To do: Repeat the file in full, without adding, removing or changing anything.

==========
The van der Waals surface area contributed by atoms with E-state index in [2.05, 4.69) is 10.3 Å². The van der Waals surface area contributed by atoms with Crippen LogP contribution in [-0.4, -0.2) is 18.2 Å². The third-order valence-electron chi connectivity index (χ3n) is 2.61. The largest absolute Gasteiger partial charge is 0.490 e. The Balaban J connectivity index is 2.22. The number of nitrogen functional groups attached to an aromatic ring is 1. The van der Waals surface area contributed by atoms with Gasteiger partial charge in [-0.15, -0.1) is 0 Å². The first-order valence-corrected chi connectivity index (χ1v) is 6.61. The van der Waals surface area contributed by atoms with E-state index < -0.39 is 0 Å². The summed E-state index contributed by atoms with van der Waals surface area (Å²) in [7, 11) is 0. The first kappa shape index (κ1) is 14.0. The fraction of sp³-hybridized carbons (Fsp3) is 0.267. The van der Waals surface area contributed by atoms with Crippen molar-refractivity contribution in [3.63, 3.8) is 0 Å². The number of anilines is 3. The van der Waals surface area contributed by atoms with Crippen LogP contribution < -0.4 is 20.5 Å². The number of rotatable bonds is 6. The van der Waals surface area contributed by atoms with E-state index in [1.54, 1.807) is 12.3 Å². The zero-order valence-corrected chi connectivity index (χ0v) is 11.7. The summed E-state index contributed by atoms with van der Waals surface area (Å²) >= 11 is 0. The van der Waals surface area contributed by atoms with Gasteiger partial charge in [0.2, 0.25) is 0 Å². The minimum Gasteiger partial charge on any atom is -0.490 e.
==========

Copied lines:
The van der Waals surface area contributed by atoms with E-state index in [2.05, 4.69) is 10.3 Å². The van der Waals surface area contributed by atoms with Crippen LogP contribution in [-0.4, -0.2) is 18.2 Å². The third-order valence-electron chi connectivity index (χ3n) is 2.61. The largest absolute Gasteiger partial charge is 0.490 e. The Balaban J connectivity index is 2.22. The number of nitrogen functional groups attached to an aromatic ring is 1. The van der Waals surface area contributed by atoms with Gasteiger partial charge in [-0.15, -0.1) is 0 Å². The first-order valence-corrected chi connectivity index (χ1v) is 6.61. The van der Waals surface area contributed by atoms with E-state index < -0.39 is 0 Å². The summed E-state index contributed by atoms with van der Waals surface area (Å²) in [7, 11) is 0. The first kappa shape index (κ1) is 14.0. The fraction of sp³-hybridized carbons (Fsp3) is 0.267. The van der Waals surface area contributed by atoms with Crippen molar-refractivity contribution in [3.63, 3.8) is 0 Å². The number of anilines is 3. The van der Waals surface area contributed by atoms with Crippen LogP contribution < -0.4 is 20.5 Å². The number of rotatable bonds is 6. The van der Waals surface area contributed by atoms with E-state index in [1.54, 1.807) is 12.3 Å². The zero-order valence-corrected chi connectivity index (χ0v) is 11.7. The summed E-state index contributed by atoms with van der Waals surface area (Å²) >= 11 is 0. The van der Waals surface area contributed by atoms with Gasteiger partial charge in [0.2, 0.25) is 0 Å². The minimum Gasteiger partial charge on any atom is -0.490 e.